The asexual female aphids perform parthenogenesis. This means they clone themselves without the help of a male. It’s one of many asexual processes.
During both spring and summer, all aphids are females. Instead of laying eggs like the sexual aphids, asexual aphids produce nymphs alive.
How Aphids Attack Your Plant
Aphids feed off of the sap in your plant. The sap is what carries the water and nutrients a plant needs throughout the entire plant.
There are two ways a plant carries sap through its’ body.
The first way is through cells. These are the xylem cell. A xylem cell carries the water the roots have absorbed to every inch of the plant.
The second way that sap moves through a plant is by phloem sieve tube elements. This is how the nutrients a plant absorbs moves everywhere.
Your plant needs hydration and nutrients to survive. It also needs these to go through photosynthesis.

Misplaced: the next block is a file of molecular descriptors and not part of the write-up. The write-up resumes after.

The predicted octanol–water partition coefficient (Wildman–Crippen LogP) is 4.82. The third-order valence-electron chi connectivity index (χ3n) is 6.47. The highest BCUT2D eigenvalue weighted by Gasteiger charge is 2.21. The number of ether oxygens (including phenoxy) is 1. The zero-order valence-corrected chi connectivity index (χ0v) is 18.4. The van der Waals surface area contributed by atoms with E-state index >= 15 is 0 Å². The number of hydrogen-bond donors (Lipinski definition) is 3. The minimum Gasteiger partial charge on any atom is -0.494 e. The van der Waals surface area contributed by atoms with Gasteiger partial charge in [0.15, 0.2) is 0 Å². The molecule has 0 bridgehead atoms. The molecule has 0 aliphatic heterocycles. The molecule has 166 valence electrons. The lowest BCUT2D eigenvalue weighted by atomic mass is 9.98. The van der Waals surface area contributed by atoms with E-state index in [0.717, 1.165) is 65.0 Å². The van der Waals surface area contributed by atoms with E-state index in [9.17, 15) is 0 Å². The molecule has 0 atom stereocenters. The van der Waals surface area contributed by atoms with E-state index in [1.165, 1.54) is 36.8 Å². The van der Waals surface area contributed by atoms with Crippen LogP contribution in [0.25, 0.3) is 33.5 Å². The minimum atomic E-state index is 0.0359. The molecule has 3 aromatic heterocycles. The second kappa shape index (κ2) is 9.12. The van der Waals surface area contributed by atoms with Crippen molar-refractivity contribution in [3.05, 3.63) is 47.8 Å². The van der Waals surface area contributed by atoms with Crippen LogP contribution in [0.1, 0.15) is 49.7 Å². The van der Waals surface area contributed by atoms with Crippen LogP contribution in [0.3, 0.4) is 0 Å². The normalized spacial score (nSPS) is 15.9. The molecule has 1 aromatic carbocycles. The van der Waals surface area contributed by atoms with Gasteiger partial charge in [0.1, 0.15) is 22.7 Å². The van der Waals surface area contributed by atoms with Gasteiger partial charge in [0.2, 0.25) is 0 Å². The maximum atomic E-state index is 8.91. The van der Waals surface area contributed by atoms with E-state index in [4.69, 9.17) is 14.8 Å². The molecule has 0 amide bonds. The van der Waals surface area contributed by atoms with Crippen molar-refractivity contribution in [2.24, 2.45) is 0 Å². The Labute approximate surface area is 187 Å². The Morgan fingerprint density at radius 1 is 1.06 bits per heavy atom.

And the photosynthesis process is what stimulates a plant to create oxygen.
For the most part, aphids feed in large clusters. It’s rare to only find one feeding when you’re searching through an infested plant.
They suck the sap from many areas on a plant.
They use all areas including the buds, fruit, leaves, stems, and even roots. But their favorite area is where there are any new growths on a plant.
How to Prevent Aphids
Prevention is key for all pest infestations and plant diseases. The same goes for aphids.
It’s better to prevent them so you don’t have to do the work to get rid of them.
The first and easiest way to prevent a bad infestation is to check your plants every single day.